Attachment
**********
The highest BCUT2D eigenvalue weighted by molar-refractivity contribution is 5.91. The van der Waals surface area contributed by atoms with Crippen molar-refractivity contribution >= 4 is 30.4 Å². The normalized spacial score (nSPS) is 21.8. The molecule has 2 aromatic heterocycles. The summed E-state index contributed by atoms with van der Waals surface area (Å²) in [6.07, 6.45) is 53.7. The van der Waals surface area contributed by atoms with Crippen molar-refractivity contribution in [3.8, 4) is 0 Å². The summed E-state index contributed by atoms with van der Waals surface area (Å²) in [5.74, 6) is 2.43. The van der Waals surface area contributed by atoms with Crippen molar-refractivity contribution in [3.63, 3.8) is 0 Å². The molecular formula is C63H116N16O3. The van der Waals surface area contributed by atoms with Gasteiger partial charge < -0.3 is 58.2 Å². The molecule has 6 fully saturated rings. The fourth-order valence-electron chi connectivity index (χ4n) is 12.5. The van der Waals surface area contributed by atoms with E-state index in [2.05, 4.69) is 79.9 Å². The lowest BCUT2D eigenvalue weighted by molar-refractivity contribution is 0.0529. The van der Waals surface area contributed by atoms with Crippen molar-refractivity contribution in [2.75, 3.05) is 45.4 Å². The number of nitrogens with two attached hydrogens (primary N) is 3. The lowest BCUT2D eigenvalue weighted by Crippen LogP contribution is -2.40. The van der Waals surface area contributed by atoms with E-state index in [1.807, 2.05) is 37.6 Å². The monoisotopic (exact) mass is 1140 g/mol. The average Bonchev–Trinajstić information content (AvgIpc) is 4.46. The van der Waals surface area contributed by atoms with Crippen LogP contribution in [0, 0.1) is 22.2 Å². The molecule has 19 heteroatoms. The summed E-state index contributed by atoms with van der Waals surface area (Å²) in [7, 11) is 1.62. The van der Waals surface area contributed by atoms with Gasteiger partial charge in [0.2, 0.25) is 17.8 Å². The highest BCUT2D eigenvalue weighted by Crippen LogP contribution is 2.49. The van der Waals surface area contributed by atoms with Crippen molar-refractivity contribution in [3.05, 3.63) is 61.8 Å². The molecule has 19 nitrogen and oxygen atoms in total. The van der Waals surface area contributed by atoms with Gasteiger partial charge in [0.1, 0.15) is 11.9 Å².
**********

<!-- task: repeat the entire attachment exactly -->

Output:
The highest BCUT2D eigenvalue weighted by molar-refractivity contribution is 5.91. The van der Waals surface area contributed by atoms with Crippen molar-refractivity contribution >= 4 is 30.4 Å². The normalized spacial score (nSPS) is 21.8. The molecule has 2 aromatic heterocycles. The summed E-state index contributed by atoms with van der Waals surface area (Å²) in [6.07, 6.45) is 53.7. The van der Waals surface area contributed by atoms with Crippen molar-refractivity contribution in [3.8, 4) is 0 Å². The summed E-state index contributed by atoms with van der Waals surface area (Å²) in [5.74, 6) is 2.43. The van der Waals surface area contributed by atoms with Crippen molar-refractivity contribution in [3.63, 3.8) is 0 Å². The molecular formula is C63H116N16O3. The van der Waals surface area contributed by atoms with Gasteiger partial charge < -0.3 is 58.2 Å². The molecule has 6 fully saturated rings. The fourth-order valence-electron chi connectivity index (χ4n) is 12.5. The van der Waals surface area contributed by atoms with E-state index in [2.05, 4.69) is 79.9 Å². The lowest BCUT2D eigenvalue weighted by molar-refractivity contribution is 0.0529. The van der Waals surface area contributed by atoms with Crippen molar-refractivity contribution in [2.75, 3.05) is 45.4 Å². The number of nitrogens with two attached hydrogens (primary N) is 3. The lowest BCUT2D eigenvalue weighted by Crippen LogP contribution is -2.40. The van der Waals surface area contributed by atoms with E-state index in [1.807, 2.05) is 37.6 Å². The monoisotopic (exact) mass is 1140 g/mol. The average Bonchev–Trinajstić information content (AvgIpc) is 4.46. The van der Waals surface area contributed by atoms with Crippen LogP contribution in [0, 0.1) is 22.2 Å². The molecule has 19 heteroatoms. The summed E-state index contributed by atoms with van der Waals surface area (Å²) in [7, 11) is 1.62. The van der Waals surface area contributed by atoms with Gasteiger partial charge in [0.2, 0.25) is 17.8 Å². The highest BCUT2D eigenvalue weighted by Crippen LogP contribution is 2.49. The van der Waals surface area contributed by atoms with Crippen molar-refractivity contribution in [3.05, 3.63) is 61.8 Å². The molecule has 19 nitrogen and oxygen atoms in total. The van der Waals surface area contributed by atoms with Gasteiger partial charge in [0.1, 0.15) is 11.9 Å².